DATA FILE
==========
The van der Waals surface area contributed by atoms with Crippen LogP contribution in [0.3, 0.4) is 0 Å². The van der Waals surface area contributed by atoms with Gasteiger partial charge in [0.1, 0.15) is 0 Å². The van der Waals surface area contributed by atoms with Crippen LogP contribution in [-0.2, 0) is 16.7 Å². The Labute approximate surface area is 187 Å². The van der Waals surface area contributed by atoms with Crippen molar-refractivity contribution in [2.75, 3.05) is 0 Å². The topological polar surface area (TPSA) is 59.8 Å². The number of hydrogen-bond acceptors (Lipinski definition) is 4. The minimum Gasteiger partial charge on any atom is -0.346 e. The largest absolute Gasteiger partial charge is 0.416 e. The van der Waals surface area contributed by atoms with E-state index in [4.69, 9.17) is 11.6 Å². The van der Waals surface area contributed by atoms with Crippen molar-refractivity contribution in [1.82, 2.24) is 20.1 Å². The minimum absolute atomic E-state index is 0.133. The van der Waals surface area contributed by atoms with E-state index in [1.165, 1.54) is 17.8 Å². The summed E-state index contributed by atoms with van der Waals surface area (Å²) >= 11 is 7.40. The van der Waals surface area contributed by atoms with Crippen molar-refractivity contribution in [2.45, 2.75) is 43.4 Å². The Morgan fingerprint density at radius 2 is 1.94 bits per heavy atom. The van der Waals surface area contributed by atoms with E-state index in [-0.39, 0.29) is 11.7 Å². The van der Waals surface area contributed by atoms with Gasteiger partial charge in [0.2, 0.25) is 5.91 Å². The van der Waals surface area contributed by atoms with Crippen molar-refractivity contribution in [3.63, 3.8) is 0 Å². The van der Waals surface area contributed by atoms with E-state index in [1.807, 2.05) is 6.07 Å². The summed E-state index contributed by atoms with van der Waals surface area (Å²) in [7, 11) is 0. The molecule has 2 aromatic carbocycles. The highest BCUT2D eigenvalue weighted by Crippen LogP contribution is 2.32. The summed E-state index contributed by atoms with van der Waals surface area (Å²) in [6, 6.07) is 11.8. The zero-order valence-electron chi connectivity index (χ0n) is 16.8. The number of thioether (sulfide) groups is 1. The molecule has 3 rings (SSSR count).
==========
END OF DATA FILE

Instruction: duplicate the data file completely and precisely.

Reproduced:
The van der Waals surface area contributed by atoms with Crippen LogP contribution in [0.3, 0.4) is 0 Å². The van der Waals surface area contributed by atoms with Gasteiger partial charge in [0.1, 0.15) is 0 Å². The van der Waals surface area contributed by atoms with Crippen LogP contribution in [-0.2, 0) is 16.7 Å². The Labute approximate surface area is 187 Å². The van der Waals surface area contributed by atoms with Crippen molar-refractivity contribution in [2.75, 3.05) is 0 Å². The topological polar surface area (TPSA) is 59.8 Å². The number of hydrogen-bond acceptors (Lipinski definition) is 4. The minimum Gasteiger partial charge on any atom is -0.346 e. The largest absolute Gasteiger partial charge is 0.416 e. The van der Waals surface area contributed by atoms with E-state index in [4.69, 9.17) is 11.6 Å². The van der Waals surface area contributed by atoms with Crippen molar-refractivity contribution in [1.82, 2.24) is 20.1 Å². The minimum absolute atomic E-state index is 0.133. The van der Waals surface area contributed by atoms with E-state index in [1.165, 1.54) is 17.8 Å². The summed E-state index contributed by atoms with van der Waals surface area (Å²) >= 11 is 7.40. The van der Waals surface area contributed by atoms with Crippen molar-refractivity contribution in [2.45, 2.75) is 43.4 Å². The Morgan fingerprint density at radius 2 is 1.94 bits per heavy atom. The van der Waals surface area contributed by atoms with E-state index in [-0.39, 0.29) is 11.7 Å². The van der Waals surface area contributed by atoms with Gasteiger partial charge in [0.2, 0.25) is 5.91 Å². The van der Waals surface area contributed by atoms with Crippen molar-refractivity contribution in [3.63, 3.8) is 0 Å². The van der Waals surface area contributed by atoms with E-state index in [1.807, 2.05) is 6.07 Å². The summed E-state index contributed by atoms with van der Waals surface area (Å²) in [7, 11) is 0. The molecule has 2 aromatic carbocycles. The highest BCUT2D eigenvalue weighted by Crippen LogP contribution is 2.32. The summed E-state index contributed by atoms with van der Waals surface area (Å²) in [6, 6.07) is 11.8. The zero-order valence-electron chi connectivity index (χ0n) is 16.8. The number of thioether (sulfide) groups is 1. The molecule has 3 rings (SSSR count).